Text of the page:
A welcome by up to 400 Ngapuhi warriors at the Waitangi Treaty Grounds is one the British and Irish Lions will never forget, tour manager John Spencer says.
Yesterday's powhiri, on the morning after the Lions' shaky 13-7 win over the Barbarians at Whangarei's Toll Stadium, started at Hobson Beach where 30 kaihoe (paddlers) came ashore to meet the visitors as they arrived on foot from the Copthorne Hotel.
There, in an intimate ceremony with only the Lions and a few media present, the first of three challenges was accepted by Mr Spencer, who picked up a dart placed on the ground before him as a sign of peaceful intentions.
The Lions were then led up a track to the upper Treaty Grounds where a few thousand spectators and hundreds of warriors were waiting to welcome them with a series of ground-shaking haka.
Some warriors carried taiaha (spears) or muskets and wore flax capes, feather cloaks and blankets; others wore little more than their tattoos.
Coach Warren Gatland accepted the second challenge while captain Sam Warburton accepted the third in front of Te Whare Runanga, the carved meeting house, where each side delivered speeches backed by rousing waiata.
The formalities inside the meeting house were displayed on a large screen for those watching outside. The visitors spoke in English, Gaelic and Welsh, and sang the English patriotic song Jerusalem, the Irish folk ballad Fields of Athenry and the Welsh hymn Calon Lan.
Mr Spencer said it was a privilege to be part of such an extraordinary welcome.
"This is a welcome the British and Irish Lions will remember for the rest of their lives," he said.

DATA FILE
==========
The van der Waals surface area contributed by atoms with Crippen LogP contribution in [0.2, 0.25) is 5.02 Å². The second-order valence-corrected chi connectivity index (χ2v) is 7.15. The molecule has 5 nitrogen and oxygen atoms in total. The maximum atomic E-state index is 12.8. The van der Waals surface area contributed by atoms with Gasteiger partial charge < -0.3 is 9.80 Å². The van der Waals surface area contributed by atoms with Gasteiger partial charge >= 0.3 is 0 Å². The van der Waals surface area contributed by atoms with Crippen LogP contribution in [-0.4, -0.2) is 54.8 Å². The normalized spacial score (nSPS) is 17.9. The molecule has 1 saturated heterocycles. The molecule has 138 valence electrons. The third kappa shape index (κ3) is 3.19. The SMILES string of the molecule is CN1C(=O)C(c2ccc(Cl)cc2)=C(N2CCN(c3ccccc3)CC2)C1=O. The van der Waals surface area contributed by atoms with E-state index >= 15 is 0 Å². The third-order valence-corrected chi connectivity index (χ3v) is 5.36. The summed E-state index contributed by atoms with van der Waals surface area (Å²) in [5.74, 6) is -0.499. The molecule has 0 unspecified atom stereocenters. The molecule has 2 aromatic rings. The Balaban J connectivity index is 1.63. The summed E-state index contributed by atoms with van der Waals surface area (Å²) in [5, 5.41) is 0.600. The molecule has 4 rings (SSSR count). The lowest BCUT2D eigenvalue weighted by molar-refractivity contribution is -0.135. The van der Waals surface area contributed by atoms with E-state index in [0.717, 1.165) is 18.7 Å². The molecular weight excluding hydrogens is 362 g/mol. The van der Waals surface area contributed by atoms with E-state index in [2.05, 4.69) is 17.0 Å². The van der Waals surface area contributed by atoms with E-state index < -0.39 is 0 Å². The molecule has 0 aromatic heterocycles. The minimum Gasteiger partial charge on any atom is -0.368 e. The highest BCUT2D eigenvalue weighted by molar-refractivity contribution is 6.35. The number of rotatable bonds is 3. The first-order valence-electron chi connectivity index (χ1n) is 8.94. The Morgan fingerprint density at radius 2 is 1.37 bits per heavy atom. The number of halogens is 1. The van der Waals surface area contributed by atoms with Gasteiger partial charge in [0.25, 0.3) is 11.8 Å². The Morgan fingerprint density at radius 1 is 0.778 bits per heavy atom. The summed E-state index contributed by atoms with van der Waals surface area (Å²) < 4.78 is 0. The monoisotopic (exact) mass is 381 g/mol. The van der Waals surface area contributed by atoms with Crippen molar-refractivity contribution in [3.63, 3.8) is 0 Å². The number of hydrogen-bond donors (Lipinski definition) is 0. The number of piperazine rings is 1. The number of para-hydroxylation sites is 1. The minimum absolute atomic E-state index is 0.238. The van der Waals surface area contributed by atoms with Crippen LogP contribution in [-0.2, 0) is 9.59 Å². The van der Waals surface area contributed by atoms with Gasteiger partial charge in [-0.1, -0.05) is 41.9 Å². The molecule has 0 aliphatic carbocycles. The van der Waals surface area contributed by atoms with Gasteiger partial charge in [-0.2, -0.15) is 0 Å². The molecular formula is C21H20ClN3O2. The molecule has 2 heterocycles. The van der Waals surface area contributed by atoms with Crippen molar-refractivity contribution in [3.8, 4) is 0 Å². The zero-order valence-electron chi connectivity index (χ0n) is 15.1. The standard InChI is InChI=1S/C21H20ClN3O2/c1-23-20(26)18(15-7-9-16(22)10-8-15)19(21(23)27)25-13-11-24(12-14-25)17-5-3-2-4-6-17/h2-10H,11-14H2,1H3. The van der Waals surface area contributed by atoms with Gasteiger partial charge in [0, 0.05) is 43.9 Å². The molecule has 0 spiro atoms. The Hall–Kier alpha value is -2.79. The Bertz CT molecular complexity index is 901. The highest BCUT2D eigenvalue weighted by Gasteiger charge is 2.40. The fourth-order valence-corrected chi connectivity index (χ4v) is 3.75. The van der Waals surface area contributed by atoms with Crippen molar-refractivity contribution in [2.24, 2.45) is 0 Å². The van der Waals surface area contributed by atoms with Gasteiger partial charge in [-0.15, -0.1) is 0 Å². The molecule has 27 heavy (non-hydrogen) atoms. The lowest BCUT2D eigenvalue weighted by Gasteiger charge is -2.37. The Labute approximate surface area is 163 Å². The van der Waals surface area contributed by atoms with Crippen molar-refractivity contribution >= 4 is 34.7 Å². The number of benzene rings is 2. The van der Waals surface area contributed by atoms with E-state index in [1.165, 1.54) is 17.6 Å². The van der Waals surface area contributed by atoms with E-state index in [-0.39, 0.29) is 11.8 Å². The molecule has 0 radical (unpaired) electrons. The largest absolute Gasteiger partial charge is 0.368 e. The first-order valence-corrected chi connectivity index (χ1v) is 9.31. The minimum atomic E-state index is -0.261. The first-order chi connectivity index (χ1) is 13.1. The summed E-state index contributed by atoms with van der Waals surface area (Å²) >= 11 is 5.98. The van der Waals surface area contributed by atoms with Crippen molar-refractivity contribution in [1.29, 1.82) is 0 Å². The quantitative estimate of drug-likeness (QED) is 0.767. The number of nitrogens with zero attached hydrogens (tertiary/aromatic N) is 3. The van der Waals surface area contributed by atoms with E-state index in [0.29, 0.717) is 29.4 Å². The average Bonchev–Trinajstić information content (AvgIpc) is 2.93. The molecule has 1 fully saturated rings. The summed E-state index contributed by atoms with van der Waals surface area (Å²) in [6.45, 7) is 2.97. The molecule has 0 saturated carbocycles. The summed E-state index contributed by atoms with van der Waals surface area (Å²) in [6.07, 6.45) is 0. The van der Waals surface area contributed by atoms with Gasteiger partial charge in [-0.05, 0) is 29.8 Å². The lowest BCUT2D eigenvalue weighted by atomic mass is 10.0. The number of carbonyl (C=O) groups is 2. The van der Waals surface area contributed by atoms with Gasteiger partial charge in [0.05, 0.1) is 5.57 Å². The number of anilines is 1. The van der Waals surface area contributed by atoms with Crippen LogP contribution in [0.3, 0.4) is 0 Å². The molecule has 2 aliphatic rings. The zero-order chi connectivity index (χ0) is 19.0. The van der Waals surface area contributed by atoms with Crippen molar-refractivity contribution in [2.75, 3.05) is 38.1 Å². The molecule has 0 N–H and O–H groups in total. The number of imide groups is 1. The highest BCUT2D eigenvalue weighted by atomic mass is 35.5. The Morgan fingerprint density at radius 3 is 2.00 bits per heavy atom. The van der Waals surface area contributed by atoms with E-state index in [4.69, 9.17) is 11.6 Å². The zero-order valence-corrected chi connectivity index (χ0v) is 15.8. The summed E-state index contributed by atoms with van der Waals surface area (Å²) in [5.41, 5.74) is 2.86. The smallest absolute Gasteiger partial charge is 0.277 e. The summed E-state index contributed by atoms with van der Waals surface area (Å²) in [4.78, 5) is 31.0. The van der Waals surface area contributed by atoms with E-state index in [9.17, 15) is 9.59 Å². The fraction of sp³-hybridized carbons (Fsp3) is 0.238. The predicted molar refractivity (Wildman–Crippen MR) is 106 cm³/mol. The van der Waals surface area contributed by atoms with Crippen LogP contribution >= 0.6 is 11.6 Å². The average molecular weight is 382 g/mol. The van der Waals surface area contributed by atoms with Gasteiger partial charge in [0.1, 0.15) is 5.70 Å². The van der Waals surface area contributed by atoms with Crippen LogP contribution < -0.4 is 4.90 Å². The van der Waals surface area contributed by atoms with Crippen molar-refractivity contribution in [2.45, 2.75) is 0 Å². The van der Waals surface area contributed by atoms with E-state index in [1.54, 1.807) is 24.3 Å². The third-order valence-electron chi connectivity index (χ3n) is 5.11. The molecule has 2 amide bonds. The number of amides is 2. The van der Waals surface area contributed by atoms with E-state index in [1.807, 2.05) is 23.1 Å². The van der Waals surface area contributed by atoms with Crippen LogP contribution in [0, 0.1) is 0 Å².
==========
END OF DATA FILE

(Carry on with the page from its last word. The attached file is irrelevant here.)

Treaty Grounds cultural manager Mori Rapana, chief organiser of the powhiri, said welcoming the Lions to Waitangi, the very spot where the British and Maori signed the Treaty, had special significance.
"It was exhilarating, exciting ... There was a lot of wairua, the ground was thumping, the energy was flowing. The Lions said they were blown away."
With help from volunteers from as far away as Auckland, Kaitaia and Sydney, he had been confident of pulling off a powhiri on yesterday's scale.
Treaty Grounds manager Greg McManus hoped the "spectacular" welcome, with a turnout of thousands boosted by fine weather, was the first of many such events at the Treaty Grounds.
Among the dignitaries present were the Whangarei and Far North mayors, a bevy of politicians, and the British High Commissioner.
Afterwards the Lions spoke about the latest terror attacks in London, which many only heard about as they emerged from the meeting house.
Mr Warburton said the team would dedicate its efforts on the tour to those who had been affected.
"I guess we can play a small part in trying to cheer a majority of the nation up by trying to be successful over here," he said.
Mr Spencer said the team was four nations but united in one jersey and in their sentiments about the "dreadful tragedy" in London.